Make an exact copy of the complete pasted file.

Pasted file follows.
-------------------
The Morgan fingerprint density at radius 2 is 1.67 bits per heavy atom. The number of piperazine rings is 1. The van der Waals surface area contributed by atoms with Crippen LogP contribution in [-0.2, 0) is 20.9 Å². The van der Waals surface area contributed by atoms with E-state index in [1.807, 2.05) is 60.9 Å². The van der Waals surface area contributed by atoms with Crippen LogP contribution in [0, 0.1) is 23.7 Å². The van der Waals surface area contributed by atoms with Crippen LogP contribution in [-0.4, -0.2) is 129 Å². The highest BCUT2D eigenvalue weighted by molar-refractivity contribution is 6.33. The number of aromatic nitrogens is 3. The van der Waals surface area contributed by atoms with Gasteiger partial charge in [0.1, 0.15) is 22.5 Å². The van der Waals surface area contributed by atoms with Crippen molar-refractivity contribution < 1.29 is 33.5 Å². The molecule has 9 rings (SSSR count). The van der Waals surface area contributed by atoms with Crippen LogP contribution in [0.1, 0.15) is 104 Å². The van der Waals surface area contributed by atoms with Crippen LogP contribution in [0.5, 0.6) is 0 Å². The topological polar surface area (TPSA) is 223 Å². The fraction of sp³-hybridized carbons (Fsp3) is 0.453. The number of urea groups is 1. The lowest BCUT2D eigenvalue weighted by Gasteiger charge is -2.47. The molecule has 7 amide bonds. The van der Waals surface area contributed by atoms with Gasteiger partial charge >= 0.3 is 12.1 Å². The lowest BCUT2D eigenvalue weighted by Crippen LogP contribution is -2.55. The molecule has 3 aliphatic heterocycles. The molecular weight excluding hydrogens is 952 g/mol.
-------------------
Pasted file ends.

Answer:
The Morgan fingerprint density at radius 2 is 1.67 bits per heavy atom. The number of piperazine rings is 1. The van der Waals surface area contributed by atoms with Crippen LogP contribution in [-0.2, 0) is 20.9 Å². The van der Waals surface area contributed by atoms with E-state index in [1.807, 2.05) is 60.9 Å². The van der Waals surface area contributed by atoms with Crippen LogP contribution in [0, 0.1) is 23.7 Å². The van der Waals surface area contributed by atoms with Crippen LogP contribution in [-0.4, -0.2) is 129 Å². The highest BCUT2D eigenvalue weighted by molar-refractivity contribution is 6.33. The number of aromatic nitrogens is 3. The van der Waals surface area contributed by atoms with Gasteiger partial charge in [0.1, 0.15) is 22.5 Å². The van der Waals surface area contributed by atoms with Crippen molar-refractivity contribution < 1.29 is 33.5 Å². The molecule has 9 rings (SSSR count). The van der Waals surface area contributed by atoms with Crippen LogP contribution in [0.1, 0.15) is 104 Å². The van der Waals surface area contributed by atoms with Crippen LogP contribution in [0.5, 0.6) is 0 Å². The topological polar surface area (TPSA) is 223 Å². The fraction of sp³-hybridized carbons (Fsp3) is 0.453. The number of urea groups is 1. The lowest BCUT2D eigenvalue weighted by Gasteiger charge is -2.47. The molecule has 7 amide bonds. The van der Waals surface area contributed by atoms with Gasteiger partial charge >= 0.3 is 12.1 Å². The lowest BCUT2D eigenvalue weighted by Crippen LogP contribution is -2.55. The molecule has 3 aliphatic heterocycles. The molecular weight excluding hydrogens is 952 g/mol.